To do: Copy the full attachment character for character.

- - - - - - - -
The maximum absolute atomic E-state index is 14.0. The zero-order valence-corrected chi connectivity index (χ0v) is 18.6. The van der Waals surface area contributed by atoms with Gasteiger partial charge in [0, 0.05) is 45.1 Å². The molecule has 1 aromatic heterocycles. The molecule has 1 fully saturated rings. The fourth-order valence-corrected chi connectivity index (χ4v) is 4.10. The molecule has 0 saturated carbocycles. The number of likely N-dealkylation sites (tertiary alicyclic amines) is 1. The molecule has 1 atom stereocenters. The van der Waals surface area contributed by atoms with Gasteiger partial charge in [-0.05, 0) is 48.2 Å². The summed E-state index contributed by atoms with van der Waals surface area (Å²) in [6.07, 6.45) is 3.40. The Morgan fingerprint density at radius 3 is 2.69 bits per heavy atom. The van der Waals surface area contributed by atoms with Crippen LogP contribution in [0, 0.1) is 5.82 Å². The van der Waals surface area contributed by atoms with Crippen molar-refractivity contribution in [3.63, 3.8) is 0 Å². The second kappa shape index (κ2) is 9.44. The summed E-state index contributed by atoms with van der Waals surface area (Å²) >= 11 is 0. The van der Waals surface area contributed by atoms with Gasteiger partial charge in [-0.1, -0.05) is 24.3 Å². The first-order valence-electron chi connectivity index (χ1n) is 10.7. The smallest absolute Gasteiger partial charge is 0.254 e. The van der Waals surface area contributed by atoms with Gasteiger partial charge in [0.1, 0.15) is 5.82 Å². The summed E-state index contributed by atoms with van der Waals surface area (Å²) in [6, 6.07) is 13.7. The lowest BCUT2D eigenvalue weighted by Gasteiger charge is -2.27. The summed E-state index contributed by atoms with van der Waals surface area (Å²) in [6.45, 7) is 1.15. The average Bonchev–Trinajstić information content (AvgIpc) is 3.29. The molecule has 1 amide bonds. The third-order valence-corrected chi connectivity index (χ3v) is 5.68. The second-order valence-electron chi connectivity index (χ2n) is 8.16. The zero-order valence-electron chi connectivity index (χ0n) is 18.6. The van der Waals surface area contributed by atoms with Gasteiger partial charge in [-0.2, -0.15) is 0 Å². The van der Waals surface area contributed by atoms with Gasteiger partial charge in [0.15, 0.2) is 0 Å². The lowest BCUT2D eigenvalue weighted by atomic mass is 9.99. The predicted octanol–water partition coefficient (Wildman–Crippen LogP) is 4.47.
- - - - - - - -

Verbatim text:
The maximum absolute atomic E-state index is 14.0. The zero-order valence-corrected chi connectivity index (χ0v) is 18.6. The van der Waals surface area contributed by atoms with Gasteiger partial charge in [0, 0.05) is 45.1 Å². The molecule has 1 aromatic heterocycles. The molecule has 1 fully saturated rings. The fourth-order valence-corrected chi connectivity index (χ4v) is 4.10. The molecule has 0 saturated carbocycles. The number of likely N-dealkylation sites (tertiary alicyclic amines) is 1. The molecule has 1 atom stereocenters. The van der Waals surface area contributed by atoms with Gasteiger partial charge in [-0.05, 0) is 48.2 Å². The summed E-state index contributed by atoms with van der Waals surface area (Å²) in [6.07, 6.45) is 3.40. The Morgan fingerprint density at radius 3 is 2.69 bits per heavy atom. The van der Waals surface area contributed by atoms with Crippen LogP contribution in [0, 0.1) is 5.82 Å². The van der Waals surface area contributed by atoms with Crippen molar-refractivity contribution in [3.63, 3.8) is 0 Å². The second kappa shape index (κ2) is 9.44. The summed E-state index contributed by atoms with van der Waals surface area (Å²) >= 11 is 0. The van der Waals surface area contributed by atoms with Gasteiger partial charge in [-0.1, -0.05) is 24.3 Å². The first-order valence-electron chi connectivity index (χ1n) is 10.7. The smallest absolute Gasteiger partial charge is 0.254 e. The van der Waals surface area contributed by atoms with Gasteiger partial charge in [0.1, 0.15) is 5.82 Å². The summed E-state index contributed by atoms with van der Waals surface area (Å²) in [6, 6.07) is 13.7. The lowest BCUT2D eigenvalue weighted by Gasteiger charge is -2.27. The summed E-state index contributed by atoms with van der Waals surface area (Å²) in [6.45, 7) is 1.15. The average Bonchev–Trinajstić information content (AvgIpc) is 3.29. The molecule has 1 amide bonds. The third-order valence-corrected chi connectivity index (χ3v) is 5.68. The second-order valence-electron chi connectivity index (χ2n) is 8.16. The zero-order valence-electron chi connectivity index (χ0n) is 18.6. The van der Waals surface area contributed by atoms with Gasteiger partial charge in [-0.2, -0.15) is 0 Å². The van der Waals surface area contributed by atoms with Gasteiger partial charge in [0.15, 0.2) is 0 Å². The lowest BCUT2D eigenvalue weighted by atomic mass is 9.99. The predicted octanol–water partition coefficient (Wildman–Crippen LogP) is 4.47.